Eight miles south of Kingston, Jamaica, sits Bull Bay. Before setting out on his international tours, Bob Marley and his band mates would find their way to this relatively quiet, forgotten corner of the island to prepare themselves for the road ahead.
Today, Bull Bay is one of the epicenters of surf and skate culture in the Caribbean thanks largely to Billy "Mystic" Wilmot and the community he's created.
A reggae musician himself, Wilmot was called to the sea in the ‘70s. He fell in love with surfing, and over the years he's made it his mission to share the stoke with friends and family. Over time, the community began to blossom and grow. It was never easy, especially when it came to finding good boards to ride, but Mystic pushed on through.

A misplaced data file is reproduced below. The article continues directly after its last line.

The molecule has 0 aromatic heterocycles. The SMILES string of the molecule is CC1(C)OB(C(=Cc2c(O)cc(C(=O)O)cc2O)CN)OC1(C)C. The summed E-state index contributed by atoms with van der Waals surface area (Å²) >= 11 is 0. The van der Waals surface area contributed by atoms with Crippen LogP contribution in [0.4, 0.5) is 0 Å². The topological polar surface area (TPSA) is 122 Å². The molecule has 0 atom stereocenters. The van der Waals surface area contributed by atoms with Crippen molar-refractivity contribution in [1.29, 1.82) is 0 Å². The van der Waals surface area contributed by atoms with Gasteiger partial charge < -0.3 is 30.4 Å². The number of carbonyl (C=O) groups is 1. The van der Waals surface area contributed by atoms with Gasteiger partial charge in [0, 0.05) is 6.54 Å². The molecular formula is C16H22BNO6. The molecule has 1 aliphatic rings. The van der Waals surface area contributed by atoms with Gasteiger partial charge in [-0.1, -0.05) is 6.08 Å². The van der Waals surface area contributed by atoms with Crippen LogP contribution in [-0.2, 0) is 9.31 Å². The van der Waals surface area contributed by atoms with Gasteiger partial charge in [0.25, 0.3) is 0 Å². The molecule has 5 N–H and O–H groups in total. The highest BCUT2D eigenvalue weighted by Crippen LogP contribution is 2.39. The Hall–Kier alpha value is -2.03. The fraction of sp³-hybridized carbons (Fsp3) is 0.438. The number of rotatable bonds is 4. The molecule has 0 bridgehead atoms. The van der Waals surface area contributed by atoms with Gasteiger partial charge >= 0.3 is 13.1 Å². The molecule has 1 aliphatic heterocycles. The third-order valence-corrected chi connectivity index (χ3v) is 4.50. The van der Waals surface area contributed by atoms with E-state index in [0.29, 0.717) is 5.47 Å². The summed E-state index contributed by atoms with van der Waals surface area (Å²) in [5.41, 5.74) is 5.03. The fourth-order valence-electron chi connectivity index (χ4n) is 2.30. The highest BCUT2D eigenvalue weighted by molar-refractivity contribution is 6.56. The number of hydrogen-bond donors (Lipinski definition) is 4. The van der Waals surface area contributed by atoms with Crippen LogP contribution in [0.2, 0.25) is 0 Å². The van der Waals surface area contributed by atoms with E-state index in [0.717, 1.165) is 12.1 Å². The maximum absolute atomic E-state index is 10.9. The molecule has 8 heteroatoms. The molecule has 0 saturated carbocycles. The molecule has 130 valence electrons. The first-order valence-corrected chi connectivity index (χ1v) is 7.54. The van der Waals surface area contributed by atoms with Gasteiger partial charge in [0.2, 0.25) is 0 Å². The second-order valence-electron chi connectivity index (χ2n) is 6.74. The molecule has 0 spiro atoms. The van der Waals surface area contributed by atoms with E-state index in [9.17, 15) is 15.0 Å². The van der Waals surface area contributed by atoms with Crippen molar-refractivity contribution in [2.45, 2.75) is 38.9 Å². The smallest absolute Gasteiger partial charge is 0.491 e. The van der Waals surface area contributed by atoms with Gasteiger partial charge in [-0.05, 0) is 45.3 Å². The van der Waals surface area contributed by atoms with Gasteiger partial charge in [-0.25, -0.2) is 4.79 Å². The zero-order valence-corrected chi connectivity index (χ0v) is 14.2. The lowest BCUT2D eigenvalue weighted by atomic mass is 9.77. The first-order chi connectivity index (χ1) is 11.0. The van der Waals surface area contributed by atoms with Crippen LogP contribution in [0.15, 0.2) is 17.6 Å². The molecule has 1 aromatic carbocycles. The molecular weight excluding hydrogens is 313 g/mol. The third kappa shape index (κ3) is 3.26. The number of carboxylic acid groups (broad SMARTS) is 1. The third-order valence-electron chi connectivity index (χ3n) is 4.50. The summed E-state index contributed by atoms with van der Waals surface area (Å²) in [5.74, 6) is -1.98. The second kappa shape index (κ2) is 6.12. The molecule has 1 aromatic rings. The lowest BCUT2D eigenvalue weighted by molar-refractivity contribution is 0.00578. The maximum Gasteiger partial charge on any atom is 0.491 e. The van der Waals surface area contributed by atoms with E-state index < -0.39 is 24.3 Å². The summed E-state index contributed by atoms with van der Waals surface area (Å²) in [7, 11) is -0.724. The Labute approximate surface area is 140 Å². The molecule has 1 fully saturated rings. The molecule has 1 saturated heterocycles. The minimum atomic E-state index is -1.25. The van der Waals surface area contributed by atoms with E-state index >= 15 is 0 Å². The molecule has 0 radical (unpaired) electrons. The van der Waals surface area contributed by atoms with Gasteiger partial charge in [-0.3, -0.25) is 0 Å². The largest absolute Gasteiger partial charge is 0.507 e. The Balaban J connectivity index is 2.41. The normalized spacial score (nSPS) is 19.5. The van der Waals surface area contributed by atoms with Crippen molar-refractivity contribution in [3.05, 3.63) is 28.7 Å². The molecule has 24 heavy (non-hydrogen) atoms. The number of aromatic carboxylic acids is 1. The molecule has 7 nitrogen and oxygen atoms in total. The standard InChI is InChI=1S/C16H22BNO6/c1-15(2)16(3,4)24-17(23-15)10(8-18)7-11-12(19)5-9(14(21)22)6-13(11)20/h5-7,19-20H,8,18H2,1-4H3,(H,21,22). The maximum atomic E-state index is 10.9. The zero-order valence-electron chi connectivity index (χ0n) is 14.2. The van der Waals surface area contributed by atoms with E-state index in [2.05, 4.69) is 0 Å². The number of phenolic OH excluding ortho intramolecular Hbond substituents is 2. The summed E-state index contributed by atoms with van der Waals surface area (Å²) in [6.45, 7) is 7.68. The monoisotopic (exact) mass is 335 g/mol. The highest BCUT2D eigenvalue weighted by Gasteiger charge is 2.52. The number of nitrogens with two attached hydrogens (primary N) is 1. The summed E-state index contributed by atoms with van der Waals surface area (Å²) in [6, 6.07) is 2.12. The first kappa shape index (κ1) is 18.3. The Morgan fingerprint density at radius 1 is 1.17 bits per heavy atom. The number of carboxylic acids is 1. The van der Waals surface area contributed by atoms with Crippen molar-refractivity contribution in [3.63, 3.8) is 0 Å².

Tending the garden, his mission was to provide a safe place for Jamaican youth to get their feet on a board and, hopefully, help them steer clear of the trouble of the streets.
And now, Wilmot's son Ivah and his lifelong friend Elishama "Shama" Beckford are picking up the torch to lead the next generation of Jamaican surfers and skaters. Supremely talented, their approach is quintessentially roots Island style. They're sponsored by big-name brands, and in turn, they have big dreams -- one of which includes lifting up the kids that look up to them.
"In 20 years I'm going to be an 80-year-old mon, and they're going to be 40 and coaching kids and running businesses. Dat's the future I see for surfing in Jamaica," Billy Mystic explained while in San Clemente with the boys last year.
As the world celebrates the 75th birthday of Bob Marley, a new 30-minute film called "LEGACY: Ride Natty Ride" focuses on the music, culture and lifestyle of what it means to be a surfer in Jamaica and why it's so special.